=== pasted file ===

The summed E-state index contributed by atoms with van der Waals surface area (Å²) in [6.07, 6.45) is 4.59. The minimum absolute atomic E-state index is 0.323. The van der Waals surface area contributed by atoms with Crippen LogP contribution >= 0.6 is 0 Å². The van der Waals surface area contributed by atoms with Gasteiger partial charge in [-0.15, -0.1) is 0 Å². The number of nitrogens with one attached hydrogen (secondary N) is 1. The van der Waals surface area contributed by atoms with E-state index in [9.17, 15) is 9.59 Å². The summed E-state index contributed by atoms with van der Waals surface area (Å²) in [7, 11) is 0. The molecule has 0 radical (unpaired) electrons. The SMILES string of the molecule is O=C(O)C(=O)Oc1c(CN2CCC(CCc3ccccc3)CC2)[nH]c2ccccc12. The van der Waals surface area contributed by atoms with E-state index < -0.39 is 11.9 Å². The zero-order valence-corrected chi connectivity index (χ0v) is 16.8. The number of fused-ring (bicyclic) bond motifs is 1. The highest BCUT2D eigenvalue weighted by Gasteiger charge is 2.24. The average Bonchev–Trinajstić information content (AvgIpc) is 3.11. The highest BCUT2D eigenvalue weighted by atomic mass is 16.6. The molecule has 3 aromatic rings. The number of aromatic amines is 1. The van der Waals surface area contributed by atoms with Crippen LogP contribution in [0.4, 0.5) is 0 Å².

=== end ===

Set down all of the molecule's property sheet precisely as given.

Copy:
The summed E-state index contributed by atoms with van der Waals surface area (Å²) in [6.07, 6.45) is 4.59. The minimum absolute atomic E-state index is 0.323. The van der Waals surface area contributed by atoms with Crippen LogP contribution >= 0.6 is 0 Å². The van der Waals surface area contributed by atoms with Gasteiger partial charge in [-0.15, -0.1) is 0 Å². The number of nitrogens with one attached hydrogen (secondary N) is 1. The van der Waals surface area contributed by atoms with E-state index in [9.17, 15) is 9.59 Å². The summed E-state index contributed by atoms with van der Waals surface area (Å²) in [7, 11) is 0. The molecule has 0 radical (unpaired) electrons. The SMILES string of the molecule is O=C(O)C(=O)Oc1c(CN2CCC(CCc3ccccc3)CC2)[nH]c2ccccc12. The van der Waals surface area contributed by atoms with E-state index < -0.39 is 11.9 Å². The zero-order valence-corrected chi connectivity index (χ0v) is 16.8. The number of fused-ring (bicyclic) bond motifs is 1. The highest BCUT2D eigenvalue weighted by Gasteiger charge is 2.24. The average Bonchev–Trinajstić information content (AvgIpc) is 3.11. The highest BCUT2D eigenvalue weighted by atomic mass is 16.6. The molecule has 3 aromatic rings. The number of aromatic amines is 1. The van der Waals surface area contributed by atoms with Crippen LogP contribution in [0.4, 0.5) is 0 Å².